(Part thirteen of a continuing series)
The table is done.
Wrapping up the last day or so of this build, I got the breadboards done and installed, the finish on the table top, and the top attached to the base. I did all of this on Monday and Tuesday, putting in a marathon effort on Monday with no food or drink. Not very wise, but sometimes you find a will.
I trimmed up both edges of the table top and did some minor sanding. The breadboards came from two separate boards owing to remaining materials for the benches. I cut them at the miter saw and got my Domino out to cut the mortises on the table top. I plunged all six mortises and then noticed what appeared to be a huge mistake – all the mortises were way too low, toward the bottom. With people leaning on the breadboard ends, this could never even remotely work. Seizing on an idea, I reset the fence on the Domino and made additional mortises just above the ones I had just done. What was a mistake turned into a design feature – double mortises. In doing this, I would also be able to eliminate the support blocks I was thinking I would need. A bit of good fortune finally smiled upon one of my projects. I used actual-width mortises on the middle two, and extended-width on the outside six, just like in TWW’s video.
I moved on to the other side, and unfortunately that good fortune was taken away as I forgot to set the width back and made all the mortises extended on one row. At this point I was committed to the build at hand, so I corrected my mistake on the bottom row – the two upper middle mortises would just have to be what they were. Satisfied with the dry fit on both ends (and after running them through the jointer for a fitment fix) I glued the middle two tenons on both rows on both ends on both sides, and the rest of the tenons to only the table. The breadboards went on and affixed with clamps.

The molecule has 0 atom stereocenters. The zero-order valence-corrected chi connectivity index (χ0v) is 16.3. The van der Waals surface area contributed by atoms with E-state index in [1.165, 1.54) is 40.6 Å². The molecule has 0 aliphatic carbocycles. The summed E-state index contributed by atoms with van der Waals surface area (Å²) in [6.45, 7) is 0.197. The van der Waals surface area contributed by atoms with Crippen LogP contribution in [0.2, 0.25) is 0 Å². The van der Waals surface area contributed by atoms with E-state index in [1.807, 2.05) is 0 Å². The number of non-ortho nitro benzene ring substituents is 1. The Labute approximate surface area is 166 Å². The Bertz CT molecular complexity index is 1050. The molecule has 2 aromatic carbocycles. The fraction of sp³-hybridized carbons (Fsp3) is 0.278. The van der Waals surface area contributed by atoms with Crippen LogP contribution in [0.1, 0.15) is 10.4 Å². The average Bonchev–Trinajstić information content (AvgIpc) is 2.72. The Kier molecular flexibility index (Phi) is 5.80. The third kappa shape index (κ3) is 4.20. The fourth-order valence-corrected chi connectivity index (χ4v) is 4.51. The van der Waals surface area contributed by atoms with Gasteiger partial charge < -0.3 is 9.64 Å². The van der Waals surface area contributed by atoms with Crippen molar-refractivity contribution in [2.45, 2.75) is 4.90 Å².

Soon after, I used dowels to secure the outside two tenons on each end. I used cherry, thinking that I didn’t have enough walnut (I did). I drilled eight holes through the two rows of tenons and inserted the dowels, locking the top part with glue. It went reasonably well, although I did have a blowout with one of them on the outer side. Cooler head prevailed and I used a bit of glue and a clamp and I couldn’t even tell that it happened – that’s a damn good repair if I can’t tell. I flush sawed the dowels and everything got sanded up to 220, I put a roundover on the sharp edges and the corners got knocked down with a rasp. Two coats of teak oil were applied to both sides
It came time to attach the two major pieces, so I brought out a spare mattress and laid it on the ground to help protect the top, which was put upside-down on the mattress and the base over it. After careful measuring, the base was centered and ready to be attached. I used the Domino previously to cut mortises to use with cedar attachment blocks. I made the blocks, predrilled holes and it all went together, leaving room for movement. I will say that if these fail (and I expect they shall), I will go back and widen the holes and use beefier blocks – something that I thought of afterwards. Not a huge deal at all, won’t effect the table in any way. I can easily have these ready to go once I have a handle on just what the scrap situation is after the benches are done.
Speaking of the benches, I was really hoping to be started on those by now. It is Thursday before Labor Day, and was hoping to have at least one close to ready for this weekend. There is still time, and the remainder is fairly easy, but it still takes energy and a lot of sweat.